News | July 31, 2023

We’re ready to go to court to hold the line on Virginia’s climate progress

SELC filed a notice of appeal as the fight continues to keep the Commonwealth in the Regional Greenhouse Gas Initiative
Last summer, Virginians rallied at the capitol in Richmond, Virginia, in support of RGGI. (Photo by Phuong Tran)

Two months ago, Virginia’s Air Pollution Control Board controversially voted to remove the state from the Regional Greenhouse Gas Initiative, a program successful at tackling climate change by reducing carbon emissions from the energy sector.  

The final regulatory action was published in the Virginia Register today, and will remove Virginia from RGGI at the end of 2023.  

RGGI helps us leave a better world to our children and grandchildren, and we will continue to vigorously defend Virginia’s participation in this successful, bipartisan program.

Andrea McGimsey, Faith Alliance for Climate Solutions

We served the Department of Environmental Quality a notice of appeal, challenging Virginia’s removal from RGGI on behalf of Appalachian Voices, the Association of Energy Conservation Professionals, Faith Alliance for Climate Solutions, and Virginia Interfaith Power and Light. 

“There are still serious questions as to whether the Air Board actually has the authority to pull the state out of RGGI,” SELC Senior Attorney Nate Benforado said. “Throughout this process, the administration has ignored the thousands of Virginians who have steadfastly opposed this misguided process. While it is sad to see it come to this, Virginians deserve to see a fair process decide whether their communities continue to benefit from participation in RGGI.”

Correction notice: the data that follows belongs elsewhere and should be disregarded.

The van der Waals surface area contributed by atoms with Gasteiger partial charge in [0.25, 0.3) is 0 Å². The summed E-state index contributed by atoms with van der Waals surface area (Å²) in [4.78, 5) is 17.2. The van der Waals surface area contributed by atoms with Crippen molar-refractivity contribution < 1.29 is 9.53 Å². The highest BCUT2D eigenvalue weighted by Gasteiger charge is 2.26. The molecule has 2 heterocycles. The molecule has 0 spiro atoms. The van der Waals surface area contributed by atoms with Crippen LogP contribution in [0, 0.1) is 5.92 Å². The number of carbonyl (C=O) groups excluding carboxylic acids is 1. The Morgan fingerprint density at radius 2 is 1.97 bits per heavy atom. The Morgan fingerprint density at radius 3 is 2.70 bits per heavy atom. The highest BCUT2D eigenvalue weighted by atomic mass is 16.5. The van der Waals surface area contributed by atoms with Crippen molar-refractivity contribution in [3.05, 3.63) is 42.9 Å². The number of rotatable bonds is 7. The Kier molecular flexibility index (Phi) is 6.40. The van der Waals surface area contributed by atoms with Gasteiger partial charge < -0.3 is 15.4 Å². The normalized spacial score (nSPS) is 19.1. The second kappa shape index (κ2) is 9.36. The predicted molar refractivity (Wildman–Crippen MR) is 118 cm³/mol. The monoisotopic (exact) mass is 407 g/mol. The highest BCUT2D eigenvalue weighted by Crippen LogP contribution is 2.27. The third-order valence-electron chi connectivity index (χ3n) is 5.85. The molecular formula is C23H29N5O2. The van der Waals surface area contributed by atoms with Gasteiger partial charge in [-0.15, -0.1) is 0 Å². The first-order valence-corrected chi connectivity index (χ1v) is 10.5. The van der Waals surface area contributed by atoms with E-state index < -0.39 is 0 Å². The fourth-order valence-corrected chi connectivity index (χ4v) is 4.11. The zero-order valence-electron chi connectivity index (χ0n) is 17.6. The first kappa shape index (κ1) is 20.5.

In the notice, the groups informed the Air Pollution Control Board, and DEQ, and its director, that they will challenge this action in Fairfax Circuit Court. 

Virginians are vocal about wanting to stay in RGGI. (Credit: Phuong Tran)

RGGI gets at the root cause of climate change, heat-trapping pollution. When a state joins the regional effort and a power plant emits carbon dioxide, the plant’s owner has to pay for each ton of carbon dioxide pollution it produces. Allowances can be bought and sold in a regional auction, which helps to keep costs down. The number of available allowances is reduced over time to reduce pollution. 

“RGGI is an effective method for reducing emissions,” SELC Senior Attorney Grayson Holmes said. “Participating states have seen power plant emissions plummet in comparison to non-participants. The same is true in Virginia, where emissions from power plants declined nearly 17% in the two years since Virginia joined. RGGI is clearly working. I truly don’t understand why the administration would want us to leave—especially now, when the weather is showing us just how harmful carbon emissions can be.” 

Everything you need to know about RGGI can be found here

Virginia joined RGGI in 2021 after the General Assembly passed a 2020 law requiring Virginia’s participation in the successful regional program. Other states in the program are Connecticut, Delaware, Maine, Maryland, Massachusetts, New Hampshire, New Jersey, New York, Rhode Island, and Vermont.  

Since becoming the first Southern state to participate in RGGI, Virginia has already made substantial gains in reducing and controlling air pollution from power plants, while bringing in hundreds of millions of dollars from RGGI auctions to help low-income households save on energy bills and support localities planning for and protecting against recurrent flooding.  

Get the facts about RGGI.

Andrea McGimsey, Executive Director of Faith Alliance for Climate Solutions, reiterates the benefits of the program. 

“As people of faith, we are committed to being responsible stewards of the Earth,” she says. “RGGI helps us leave a better world to our children and grandchildren, and we will continue to vigorously defend Virginia’s participation in this successful, bipartisan program.” 

Now that the notice of appeal has been served, the groups have 30 days to file a petition of appeal with the Fairfax Circuit Court, detailing the specific claims. 

Solutions to climate change start in Virginia.